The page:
Days two and three at the Open Bookshop
We had quite an assortment of people in the shop yesterday, some customers, a man from the local council and someone wanting to sell books to the shop.
The man from the council had lots of questions to ask about the shop and flat and rather flummoxed by the notion that we aren’t the owners of either. When he got his head round this fact, having been even more flummoxed by my explanation of who we were and why we were in the shop and flat, he left to pursue his enquiries elsewhere.
We caused further consternation when we had to tell the prospective seller of books that we didn’t have the authority to buy his books from him, but he seemed happy enough to go and ask the people with the authority after we pointed him in their direction.
We had one very serious book collector in – serious in the sense of his passion for collecting old books, not in his demeanour, he was actually very nice and friendly. He made a serious purchase including four beautifully illustrated volumes on wildflowers.
Another very charming gentleman came in looking for books on the history of the local railway, but alas there are no such volumes in the shop. However, we did have a pleasant chat about trains and railways in general. He even declared himself a fan of the new but somewhat controversial Edinburgh trams. He said he just loves anything that runs on rails. I do hope he will find the books he was looking for.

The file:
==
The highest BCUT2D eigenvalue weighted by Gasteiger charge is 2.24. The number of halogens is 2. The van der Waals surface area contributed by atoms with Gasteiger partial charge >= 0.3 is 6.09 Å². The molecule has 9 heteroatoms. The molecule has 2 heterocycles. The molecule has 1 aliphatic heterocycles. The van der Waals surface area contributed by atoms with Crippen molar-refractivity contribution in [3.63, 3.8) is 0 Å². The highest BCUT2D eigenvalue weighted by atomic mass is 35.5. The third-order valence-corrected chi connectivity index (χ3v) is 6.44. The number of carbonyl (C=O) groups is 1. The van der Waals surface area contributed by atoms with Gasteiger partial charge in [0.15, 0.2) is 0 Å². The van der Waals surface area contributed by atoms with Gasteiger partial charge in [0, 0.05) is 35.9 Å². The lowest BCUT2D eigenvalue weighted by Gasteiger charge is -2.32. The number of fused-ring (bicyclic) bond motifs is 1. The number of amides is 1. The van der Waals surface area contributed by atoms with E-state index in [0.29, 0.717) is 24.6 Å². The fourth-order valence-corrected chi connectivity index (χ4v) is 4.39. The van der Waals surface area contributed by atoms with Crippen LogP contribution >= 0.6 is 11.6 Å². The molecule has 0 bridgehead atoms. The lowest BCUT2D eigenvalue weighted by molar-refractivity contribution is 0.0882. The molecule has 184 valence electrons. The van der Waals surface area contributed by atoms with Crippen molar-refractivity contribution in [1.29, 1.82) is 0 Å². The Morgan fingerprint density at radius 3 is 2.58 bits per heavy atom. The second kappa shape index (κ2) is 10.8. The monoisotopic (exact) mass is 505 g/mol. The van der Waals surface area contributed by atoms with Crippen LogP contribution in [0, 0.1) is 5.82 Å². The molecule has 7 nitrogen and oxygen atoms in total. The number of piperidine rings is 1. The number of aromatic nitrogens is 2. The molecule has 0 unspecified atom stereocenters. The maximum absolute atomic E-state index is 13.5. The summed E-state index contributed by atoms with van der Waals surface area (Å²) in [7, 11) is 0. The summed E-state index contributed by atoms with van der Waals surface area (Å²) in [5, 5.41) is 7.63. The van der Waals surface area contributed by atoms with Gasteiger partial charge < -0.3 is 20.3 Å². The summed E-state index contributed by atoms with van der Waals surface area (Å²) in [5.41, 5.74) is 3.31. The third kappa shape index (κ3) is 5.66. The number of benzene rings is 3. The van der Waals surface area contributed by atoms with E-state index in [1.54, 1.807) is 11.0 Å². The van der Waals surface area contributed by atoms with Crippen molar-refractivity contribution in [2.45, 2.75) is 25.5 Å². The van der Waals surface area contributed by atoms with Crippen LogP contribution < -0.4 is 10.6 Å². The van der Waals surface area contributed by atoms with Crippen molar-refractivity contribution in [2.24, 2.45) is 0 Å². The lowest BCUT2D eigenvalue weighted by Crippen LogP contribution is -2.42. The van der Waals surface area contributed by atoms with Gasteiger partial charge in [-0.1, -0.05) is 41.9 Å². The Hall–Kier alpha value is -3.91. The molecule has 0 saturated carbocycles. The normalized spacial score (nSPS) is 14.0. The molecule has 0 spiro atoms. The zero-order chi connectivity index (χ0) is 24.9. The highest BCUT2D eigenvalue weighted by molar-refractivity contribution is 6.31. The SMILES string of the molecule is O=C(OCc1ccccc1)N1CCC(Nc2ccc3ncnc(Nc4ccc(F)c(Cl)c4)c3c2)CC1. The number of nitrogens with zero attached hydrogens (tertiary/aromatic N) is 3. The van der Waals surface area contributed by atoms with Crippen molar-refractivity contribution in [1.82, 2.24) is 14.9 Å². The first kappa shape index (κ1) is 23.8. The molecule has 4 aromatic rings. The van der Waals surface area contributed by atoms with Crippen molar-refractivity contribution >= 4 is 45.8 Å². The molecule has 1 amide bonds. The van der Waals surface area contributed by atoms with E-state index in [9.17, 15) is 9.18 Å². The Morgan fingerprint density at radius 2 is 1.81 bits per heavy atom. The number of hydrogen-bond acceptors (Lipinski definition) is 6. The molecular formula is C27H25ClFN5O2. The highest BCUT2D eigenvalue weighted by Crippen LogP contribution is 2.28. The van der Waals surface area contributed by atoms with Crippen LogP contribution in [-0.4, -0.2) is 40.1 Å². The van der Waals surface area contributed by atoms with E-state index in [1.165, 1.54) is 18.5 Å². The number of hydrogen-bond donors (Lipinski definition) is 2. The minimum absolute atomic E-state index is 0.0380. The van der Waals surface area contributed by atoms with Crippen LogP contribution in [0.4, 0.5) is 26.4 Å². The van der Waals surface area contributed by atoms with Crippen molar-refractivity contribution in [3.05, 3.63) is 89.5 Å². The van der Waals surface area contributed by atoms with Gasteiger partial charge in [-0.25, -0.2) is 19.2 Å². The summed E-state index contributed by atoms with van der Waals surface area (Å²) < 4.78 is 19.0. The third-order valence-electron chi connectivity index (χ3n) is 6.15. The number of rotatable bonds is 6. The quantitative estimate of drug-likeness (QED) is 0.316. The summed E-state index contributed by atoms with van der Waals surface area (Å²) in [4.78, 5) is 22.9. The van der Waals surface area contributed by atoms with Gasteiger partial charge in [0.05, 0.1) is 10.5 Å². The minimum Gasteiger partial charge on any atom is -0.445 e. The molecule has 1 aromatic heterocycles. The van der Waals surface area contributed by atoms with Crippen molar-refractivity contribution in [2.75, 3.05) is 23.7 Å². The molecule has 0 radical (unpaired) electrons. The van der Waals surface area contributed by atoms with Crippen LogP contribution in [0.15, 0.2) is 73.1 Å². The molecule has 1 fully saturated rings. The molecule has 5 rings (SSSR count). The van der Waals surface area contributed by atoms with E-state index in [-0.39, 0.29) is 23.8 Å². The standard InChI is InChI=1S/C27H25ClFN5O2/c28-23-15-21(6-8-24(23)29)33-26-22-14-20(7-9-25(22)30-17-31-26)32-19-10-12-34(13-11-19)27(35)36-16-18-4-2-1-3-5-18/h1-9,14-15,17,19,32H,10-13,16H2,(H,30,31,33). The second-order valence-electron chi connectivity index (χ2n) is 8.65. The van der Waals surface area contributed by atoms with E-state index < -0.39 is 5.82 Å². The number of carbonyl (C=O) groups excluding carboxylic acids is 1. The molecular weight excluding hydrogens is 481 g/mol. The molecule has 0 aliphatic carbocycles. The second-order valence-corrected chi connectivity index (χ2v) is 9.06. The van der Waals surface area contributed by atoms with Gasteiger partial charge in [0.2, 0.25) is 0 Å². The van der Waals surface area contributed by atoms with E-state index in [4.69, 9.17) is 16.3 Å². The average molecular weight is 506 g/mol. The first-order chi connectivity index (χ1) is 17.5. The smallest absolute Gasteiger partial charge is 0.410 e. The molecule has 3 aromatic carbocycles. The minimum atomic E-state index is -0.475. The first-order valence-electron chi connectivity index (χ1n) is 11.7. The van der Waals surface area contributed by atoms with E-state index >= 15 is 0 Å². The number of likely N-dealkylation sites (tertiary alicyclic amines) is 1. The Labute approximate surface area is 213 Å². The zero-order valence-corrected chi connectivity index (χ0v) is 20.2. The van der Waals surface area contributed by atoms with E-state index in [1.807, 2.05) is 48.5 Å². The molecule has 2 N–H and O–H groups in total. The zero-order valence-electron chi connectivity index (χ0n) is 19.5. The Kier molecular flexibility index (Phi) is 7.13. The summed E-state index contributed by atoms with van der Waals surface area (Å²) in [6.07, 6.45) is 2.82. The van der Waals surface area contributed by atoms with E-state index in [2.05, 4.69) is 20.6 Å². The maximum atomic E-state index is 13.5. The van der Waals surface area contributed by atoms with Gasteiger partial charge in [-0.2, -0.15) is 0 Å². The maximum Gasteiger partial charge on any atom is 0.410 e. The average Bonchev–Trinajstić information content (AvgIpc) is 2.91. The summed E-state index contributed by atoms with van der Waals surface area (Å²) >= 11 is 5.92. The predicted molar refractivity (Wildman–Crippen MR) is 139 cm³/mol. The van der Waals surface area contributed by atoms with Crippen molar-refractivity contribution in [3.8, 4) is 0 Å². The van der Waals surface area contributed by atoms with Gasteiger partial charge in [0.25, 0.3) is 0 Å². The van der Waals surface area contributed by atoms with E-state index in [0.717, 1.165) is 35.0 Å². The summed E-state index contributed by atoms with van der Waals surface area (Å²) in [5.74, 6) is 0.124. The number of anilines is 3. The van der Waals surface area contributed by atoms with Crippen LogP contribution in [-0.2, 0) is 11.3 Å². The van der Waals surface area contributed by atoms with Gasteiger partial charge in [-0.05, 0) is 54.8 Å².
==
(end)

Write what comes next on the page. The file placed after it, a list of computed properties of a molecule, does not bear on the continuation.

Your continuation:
It was another very cold day but we gave each other time off to go out and explore the town a bit. We both headed for the harbour and wildfowl reserve, but it wasn’t a day to linger outside. After closing the shop we went to one of the local pubs for a pre-dinner drink. I did enjoy my whisky sitting by a lovely, warming log fire.
Today I continued with the sorting out of the children’s fiction section. I would never have thought that sorting books could be so tiring but it’s hard work. However, it’s also satisfying and more day should do it. I’ve almost finished sorting the books into age-appropriate sections and one lady who came in was very complimentary on the new layout. This gave me a warm and happy feeling 🙂
I have also done a children’s book window display. It’s for very young children – well more their parents actually – with suggestions for bedtime stories. It looks okay to my unartistic eye.
This evening we are hosting the monthly meeting of a local writers’ group at the flat and I’m looking forward to meeting them and joining in with their meeting. I’ll report on how it goes in my next post.
And I can’t leave without telling you the story of the spooky kettle. The kettle in the flat is the weirdest piece of kitchen equipment I’ve ever come across. Sometimes it will allow you to switch it on, other times it won’t. But if you get cross and decide to put a pan of water on the hob to heat instead, it immediately works. In fact now all we have to do when it’s playing up is put the ring on, on the hob, no pan of water necessary, and then press its button and voila, it works.
6 thoughts on “A Serious Collector and a Spooky Kettle”
Enjoying reading about your exploits. Would love to have a go at running a bookshop, but can’t see the other half getting excited about it.
Very nice window display and poster 🙂 Enjoyed the story of the Spooky Kettle
Lovely window display. I wonder what’s up with that kettle,spooky. I think you’re enjoying yourself.
Kettle is still weird 🙂
You met a fan of the trams???? Well I never. 😉
Good luck with the diva kettle.
Sounds like fun. I would love this experience.